Until the end of ‘confrontation’ in 1966 the government was unable to complete the main part of its defence review, which aimed at a defence expenditure by 1969–70 of no more than £2000 million at 1964 prices. The end of the crisis with Indonesia made it possible to make projections concerning both Britain’s immediate roles East of Suez and the forms they might take in the 1970s. The discussions that took place within the machinery of government leading up to the defence policy announced in July 1967, and to the final revision of January 1968 that was made necessary by the devaluation crisis in the autumn of 1967, will, in time, make fascinating reading. But it is already clear that some of the most powerful figures in the Wilson Cabinet, including the Prime Minister himself, came to revise their East of Suez policy with the utmost reluctance, and only under acute economic and political pressures. One may also guess, in the light of the evidence that has emerged concerning the role of the Treasury in the 1950s, that the latter was a severe critic of the defence estimates given the recurrent economic crises and the steady refusal of the economy to grow at the pace so optimistically envisaged by the government in 1964–5.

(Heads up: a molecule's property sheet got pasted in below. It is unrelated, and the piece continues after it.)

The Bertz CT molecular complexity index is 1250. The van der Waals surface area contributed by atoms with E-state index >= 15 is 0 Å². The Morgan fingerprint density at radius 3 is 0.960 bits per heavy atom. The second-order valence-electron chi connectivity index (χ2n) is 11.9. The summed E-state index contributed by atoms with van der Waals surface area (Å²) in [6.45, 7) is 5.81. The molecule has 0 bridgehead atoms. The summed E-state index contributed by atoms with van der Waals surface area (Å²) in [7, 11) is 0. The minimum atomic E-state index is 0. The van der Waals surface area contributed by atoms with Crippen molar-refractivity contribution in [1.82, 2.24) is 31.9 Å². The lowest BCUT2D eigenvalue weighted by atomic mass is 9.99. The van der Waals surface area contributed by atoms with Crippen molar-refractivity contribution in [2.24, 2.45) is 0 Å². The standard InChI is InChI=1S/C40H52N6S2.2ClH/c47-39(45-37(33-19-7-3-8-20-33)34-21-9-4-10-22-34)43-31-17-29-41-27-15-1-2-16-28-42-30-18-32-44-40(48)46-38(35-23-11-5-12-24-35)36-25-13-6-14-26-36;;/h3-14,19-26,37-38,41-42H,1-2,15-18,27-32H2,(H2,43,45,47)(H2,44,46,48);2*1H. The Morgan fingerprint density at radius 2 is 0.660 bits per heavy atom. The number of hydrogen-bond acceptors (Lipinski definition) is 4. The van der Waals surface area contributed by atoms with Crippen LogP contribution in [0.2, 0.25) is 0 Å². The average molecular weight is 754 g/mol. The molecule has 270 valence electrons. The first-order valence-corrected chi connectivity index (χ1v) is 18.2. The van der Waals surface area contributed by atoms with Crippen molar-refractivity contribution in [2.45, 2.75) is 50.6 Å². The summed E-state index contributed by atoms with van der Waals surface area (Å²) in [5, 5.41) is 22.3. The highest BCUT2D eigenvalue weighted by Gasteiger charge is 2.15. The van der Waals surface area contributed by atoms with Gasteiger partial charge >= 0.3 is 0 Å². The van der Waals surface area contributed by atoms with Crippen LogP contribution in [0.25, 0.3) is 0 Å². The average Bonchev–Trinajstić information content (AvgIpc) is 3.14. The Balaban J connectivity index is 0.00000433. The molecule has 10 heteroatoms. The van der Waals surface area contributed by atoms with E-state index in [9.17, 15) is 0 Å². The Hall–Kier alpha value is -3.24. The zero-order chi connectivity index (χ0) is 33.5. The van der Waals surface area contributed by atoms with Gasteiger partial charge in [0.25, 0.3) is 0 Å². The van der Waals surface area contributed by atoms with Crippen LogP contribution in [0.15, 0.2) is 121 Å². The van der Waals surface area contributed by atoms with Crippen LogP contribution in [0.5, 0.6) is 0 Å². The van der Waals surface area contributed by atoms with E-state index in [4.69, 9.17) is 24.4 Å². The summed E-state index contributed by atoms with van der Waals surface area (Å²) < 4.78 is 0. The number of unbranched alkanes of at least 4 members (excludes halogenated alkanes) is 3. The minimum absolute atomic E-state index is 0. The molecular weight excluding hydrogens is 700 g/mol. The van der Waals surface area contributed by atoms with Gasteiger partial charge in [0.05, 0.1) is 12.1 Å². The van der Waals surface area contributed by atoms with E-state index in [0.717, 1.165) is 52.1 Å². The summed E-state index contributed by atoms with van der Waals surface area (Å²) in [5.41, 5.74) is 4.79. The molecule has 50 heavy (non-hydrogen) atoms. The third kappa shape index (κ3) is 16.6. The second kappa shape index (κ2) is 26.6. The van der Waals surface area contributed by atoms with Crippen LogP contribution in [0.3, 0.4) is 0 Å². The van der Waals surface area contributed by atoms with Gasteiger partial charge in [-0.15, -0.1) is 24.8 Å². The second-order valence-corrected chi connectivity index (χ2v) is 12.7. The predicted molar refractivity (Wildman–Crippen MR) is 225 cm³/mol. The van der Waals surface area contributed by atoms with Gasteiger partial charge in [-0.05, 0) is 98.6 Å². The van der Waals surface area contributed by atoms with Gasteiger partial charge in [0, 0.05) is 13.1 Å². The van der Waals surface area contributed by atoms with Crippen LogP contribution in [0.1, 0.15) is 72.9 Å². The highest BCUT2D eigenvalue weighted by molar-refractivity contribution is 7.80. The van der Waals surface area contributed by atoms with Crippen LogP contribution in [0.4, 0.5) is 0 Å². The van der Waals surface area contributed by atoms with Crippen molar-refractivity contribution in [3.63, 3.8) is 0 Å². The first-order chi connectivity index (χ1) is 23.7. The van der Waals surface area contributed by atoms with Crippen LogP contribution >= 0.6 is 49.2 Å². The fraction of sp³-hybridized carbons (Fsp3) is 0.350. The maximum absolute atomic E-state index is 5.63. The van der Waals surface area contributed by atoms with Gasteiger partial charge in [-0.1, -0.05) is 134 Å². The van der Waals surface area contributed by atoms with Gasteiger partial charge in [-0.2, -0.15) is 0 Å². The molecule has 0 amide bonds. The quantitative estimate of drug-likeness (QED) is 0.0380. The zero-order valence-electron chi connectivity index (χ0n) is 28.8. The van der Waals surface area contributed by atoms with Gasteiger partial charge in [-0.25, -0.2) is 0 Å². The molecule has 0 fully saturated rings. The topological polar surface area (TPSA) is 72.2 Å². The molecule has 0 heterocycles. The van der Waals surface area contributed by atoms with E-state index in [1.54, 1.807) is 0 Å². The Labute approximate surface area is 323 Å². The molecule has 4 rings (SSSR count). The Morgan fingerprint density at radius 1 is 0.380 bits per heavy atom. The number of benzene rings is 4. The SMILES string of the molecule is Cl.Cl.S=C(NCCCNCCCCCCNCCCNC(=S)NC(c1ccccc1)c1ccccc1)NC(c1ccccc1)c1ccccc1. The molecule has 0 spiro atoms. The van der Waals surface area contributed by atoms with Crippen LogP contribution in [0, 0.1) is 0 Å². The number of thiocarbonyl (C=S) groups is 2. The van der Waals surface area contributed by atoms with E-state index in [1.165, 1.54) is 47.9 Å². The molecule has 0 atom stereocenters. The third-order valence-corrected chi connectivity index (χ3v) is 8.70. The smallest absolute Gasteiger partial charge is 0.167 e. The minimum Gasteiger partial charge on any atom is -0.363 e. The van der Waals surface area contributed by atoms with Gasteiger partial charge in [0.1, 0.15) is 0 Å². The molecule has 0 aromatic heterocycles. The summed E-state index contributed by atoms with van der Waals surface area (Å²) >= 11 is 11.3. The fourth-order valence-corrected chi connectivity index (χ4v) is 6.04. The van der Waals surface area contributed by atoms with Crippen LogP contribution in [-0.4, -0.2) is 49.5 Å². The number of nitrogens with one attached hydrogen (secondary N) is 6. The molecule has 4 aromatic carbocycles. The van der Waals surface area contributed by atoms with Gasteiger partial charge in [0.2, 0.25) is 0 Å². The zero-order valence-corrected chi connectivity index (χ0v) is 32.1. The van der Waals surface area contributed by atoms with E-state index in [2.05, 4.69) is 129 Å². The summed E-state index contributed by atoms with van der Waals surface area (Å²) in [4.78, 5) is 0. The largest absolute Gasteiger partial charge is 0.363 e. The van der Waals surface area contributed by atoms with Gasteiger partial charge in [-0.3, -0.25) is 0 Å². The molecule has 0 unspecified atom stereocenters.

KeywordsIndian Ocean Nuclear Weapon Defence Policy Nuclear Submarine Nuclear Deterrent
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